An account of our trip round the Small Isles in a Wayfarer

My son Iain and I took up sailing last year (1999). It seemed the logical thing to do since we live in one of the most beautiful cruising areas around. After cruising on keel boats and playing around on club dinghies we decided open boat cruising in a Wayfarer offered simplicity, transportability and adventure.

This is the account of our first cruise around the Small Isles, a group of islands in the Scottish Hebrides comprising of Muck, Eigg, Rum and Canna.

Iain at the helm, passing Eigg

The weather throughout the trip was brilliant. An anticyclone sat over the UK and therefore it was hot and stable. We depended on sea breezes to get us around but they could be fickle and unreliable.

The first day started from Armadale around lunchtime. The wind was very slight and we barely drifted out into the Sound of Sleat. Gradually though, the sea breeze built up until we really tramped past Eigg towards Muck.

Running past Eigg

We ran down from Eigg with the spinnaker flying. Reaching into Muck Harbour was tricky in the gusty conditions, especially avoiding the rocks at the entrance which were covered by the full tide.

Parking for the night was taken care of when we were offered a drying mooring at the pier by a helpful local. We camped above the pier and explored the island, climbing to the highest point. The view was tremendous. Ardnamurchan Light was tantalisingly close.. Had we the time we could have gone to Mull...

Muck Harbour

The following morning, after a super breakfast provided in one of the cottages by the pier, we set off in a light northerly. We only got about half a mile before we were becalmed. We had to wait for a couple of hours, drifting backwards with the tide, until the sea breezes started up. During this time we saw dolphins, porpoises, and a Minke whale which was to accompany us throughout the trip.

Eigg for lunch

Fried Eigg .....becalmed

Once underway, we reached into Eigg harbour for lunch. This we followed with a beat round to the Sound of Rum, hoping to get to Loch Scresort, but the breeze died quickly at around five o'clock and we had to row into the Bay of Laig on Eigg. We arranged a running mooring where the boat only dried out on the low tide and settled to watch an amazing sunset.

A shot of Rum,  from Bay of Laig

The next day we had to make our way back to Skye for a business meeting. The breeze was stronger that day and we had a truly exhilarating beat up into Loch Slapin.

As a climber, I often dreamed about sailing into Loch na Cuilce. On the 4th day of this trip we did it in perfect conditions. After beating down Loch Slapin, we turned the corner at Elgol and had a perfect run into the heart of the Cuillins. We arrived as the last boatload of day-trippers was leaving and only three keel boats were anchored.We were able to moor the boat in a little creek where the landing was good and the boat stayed afloat even at low tide.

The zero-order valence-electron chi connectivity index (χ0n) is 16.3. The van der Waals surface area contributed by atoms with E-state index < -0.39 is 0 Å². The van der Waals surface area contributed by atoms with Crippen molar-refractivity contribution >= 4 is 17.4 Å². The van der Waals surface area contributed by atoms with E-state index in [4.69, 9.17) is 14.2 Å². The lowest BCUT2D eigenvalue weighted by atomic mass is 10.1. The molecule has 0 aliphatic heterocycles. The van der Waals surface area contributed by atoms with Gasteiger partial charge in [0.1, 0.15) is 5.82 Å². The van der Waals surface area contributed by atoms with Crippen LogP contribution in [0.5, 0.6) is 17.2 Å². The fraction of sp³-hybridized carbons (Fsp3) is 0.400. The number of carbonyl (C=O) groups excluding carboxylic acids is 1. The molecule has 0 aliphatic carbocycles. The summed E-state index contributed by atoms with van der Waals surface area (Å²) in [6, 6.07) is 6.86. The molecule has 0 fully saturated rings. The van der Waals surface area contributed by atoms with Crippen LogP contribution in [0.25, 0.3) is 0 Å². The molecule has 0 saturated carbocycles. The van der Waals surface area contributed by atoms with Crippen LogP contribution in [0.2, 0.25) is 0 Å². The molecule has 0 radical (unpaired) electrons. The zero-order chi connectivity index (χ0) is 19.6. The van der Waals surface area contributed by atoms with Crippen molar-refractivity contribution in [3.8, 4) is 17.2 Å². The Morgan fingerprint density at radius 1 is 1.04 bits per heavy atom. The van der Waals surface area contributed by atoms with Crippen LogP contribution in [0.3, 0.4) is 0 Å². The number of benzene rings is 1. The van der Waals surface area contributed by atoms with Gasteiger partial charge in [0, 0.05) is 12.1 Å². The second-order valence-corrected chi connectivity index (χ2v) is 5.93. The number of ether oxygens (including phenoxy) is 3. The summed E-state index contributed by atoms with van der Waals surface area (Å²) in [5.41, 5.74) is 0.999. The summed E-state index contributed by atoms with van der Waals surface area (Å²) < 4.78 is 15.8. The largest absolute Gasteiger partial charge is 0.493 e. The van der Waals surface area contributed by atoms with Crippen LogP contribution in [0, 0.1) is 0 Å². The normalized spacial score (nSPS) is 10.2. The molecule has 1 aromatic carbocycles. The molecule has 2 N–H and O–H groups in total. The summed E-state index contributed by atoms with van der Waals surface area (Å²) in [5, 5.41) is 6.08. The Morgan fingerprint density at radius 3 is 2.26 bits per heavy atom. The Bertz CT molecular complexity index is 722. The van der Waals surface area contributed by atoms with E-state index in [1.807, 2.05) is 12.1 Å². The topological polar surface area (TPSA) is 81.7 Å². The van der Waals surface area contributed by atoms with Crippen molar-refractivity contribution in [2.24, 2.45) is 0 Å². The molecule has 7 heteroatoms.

Coolin' in Cuilce

Plans for the next day depended on the wind. If there was sufficient breeze, we wanted to reach Canna. If not, then we would put in at Soay Harbour.

Once again we were tricked into leaving on the catabatic breeze which died when we reached the Sound of Soay. Again we drifted, gradually making way through the Sound on any puff of wind that came our way. At the other end we had to make the decision. Would we go for Canna or back into the harbour? It was a good stable forecast, it wouldn't matter if it took all day and night to get there, so we went for Canna. It was so flat and calm we could hear the rafts of guillemots miles away. Our Minke could also be heard sounding in the distance. The sea breeze failed to materialise that day so we drifted across at about one knot arriving in Canna Harbour at eight in the evening. We moored in the bay just outside the harbour in another idyllic setting with few midges.


The trip from Canna to Rum was in patchy breezes. One minute we would be tramping along in a F3 then the next drifting in flat calm. Thankfully the shore-line along Rum was fairly interesting and relieved the boredom during the quiet periods. We were beginning to tire of those light winds.

In Loch Scresort we moored in behind the pier. We expected to lug our camping gear over to the campsite but after a recce we discovered a miniature cove where, once we removed a few boulders we were able to park the boat right next to our pitch. It took four lines ashore and the anchor out to sea to moor the boat in such a way that it would dry out on the cleared sand.

Rum is an interesting island with its Castle, the hills and the conservation studies going on there. But it is also renowned for its fierce midges. That night we were slaughtered by them.

Our last day took us home from Rum to Ord on Skye. Again the winds were light, only just inflating the spinnaker. We just got ashore and Iain was sorting out the boat when the heavens opened with a thunderstorm. Amazingly the only rain the whole week!

Last Scresort .. our last night's camp


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